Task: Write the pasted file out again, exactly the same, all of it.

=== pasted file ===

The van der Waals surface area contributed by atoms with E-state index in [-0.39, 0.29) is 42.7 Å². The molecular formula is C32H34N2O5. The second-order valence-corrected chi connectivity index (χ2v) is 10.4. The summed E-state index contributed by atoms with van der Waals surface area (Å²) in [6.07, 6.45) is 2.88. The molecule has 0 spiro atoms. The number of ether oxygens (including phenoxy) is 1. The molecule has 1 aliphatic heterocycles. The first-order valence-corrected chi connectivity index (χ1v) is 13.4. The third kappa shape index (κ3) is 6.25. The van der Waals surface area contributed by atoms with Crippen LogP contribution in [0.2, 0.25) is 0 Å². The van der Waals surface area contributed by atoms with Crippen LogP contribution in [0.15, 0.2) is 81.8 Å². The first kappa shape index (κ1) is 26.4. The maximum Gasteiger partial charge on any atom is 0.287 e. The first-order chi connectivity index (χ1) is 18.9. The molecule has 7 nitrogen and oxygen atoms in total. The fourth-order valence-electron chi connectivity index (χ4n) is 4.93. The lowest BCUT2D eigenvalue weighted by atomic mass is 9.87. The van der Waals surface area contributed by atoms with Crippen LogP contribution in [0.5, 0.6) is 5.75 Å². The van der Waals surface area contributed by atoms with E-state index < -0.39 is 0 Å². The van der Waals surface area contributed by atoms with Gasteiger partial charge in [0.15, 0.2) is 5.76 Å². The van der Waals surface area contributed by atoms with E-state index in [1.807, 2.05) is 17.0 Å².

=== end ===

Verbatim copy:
The van der Waals surface area contributed by atoms with E-state index in [-0.39, 0.29) is 42.7 Å². The molecular formula is C32H34N2O5. The second-order valence-corrected chi connectivity index (χ2v) is 10.4. The summed E-state index contributed by atoms with van der Waals surface area (Å²) in [6.07, 6.45) is 2.88. The molecule has 0 spiro atoms. The number of ether oxygens (including phenoxy) is 1. The molecule has 1 aliphatic heterocycles. The first-order valence-corrected chi connectivity index (χ1v) is 13.4. The third kappa shape index (κ3) is 6.25. The van der Waals surface area contributed by atoms with Crippen LogP contribution in [0.2, 0.25) is 0 Å². The van der Waals surface area contributed by atoms with Crippen LogP contribution in [0.15, 0.2) is 81.8 Å². The first kappa shape index (κ1) is 26.4. The maximum Gasteiger partial charge on any atom is 0.287 e. The first-order chi connectivity index (χ1) is 18.9. The molecule has 7 nitrogen and oxygen atoms in total. The fourth-order valence-electron chi connectivity index (χ4n) is 4.93. The lowest BCUT2D eigenvalue weighted by atomic mass is 9.87. The van der Waals surface area contributed by atoms with Crippen LogP contribution in [0.5, 0.6) is 5.75 Å². The van der Waals surface area contributed by atoms with E-state index < -0.39 is 0 Å². The van der Waals surface area contributed by atoms with Gasteiger partial charge in [0.15, 0.2) is 5.76 Å². The van der Waals surface area contributed by atoms with E-state index in [1.807, 2.05) is 17.0 Å².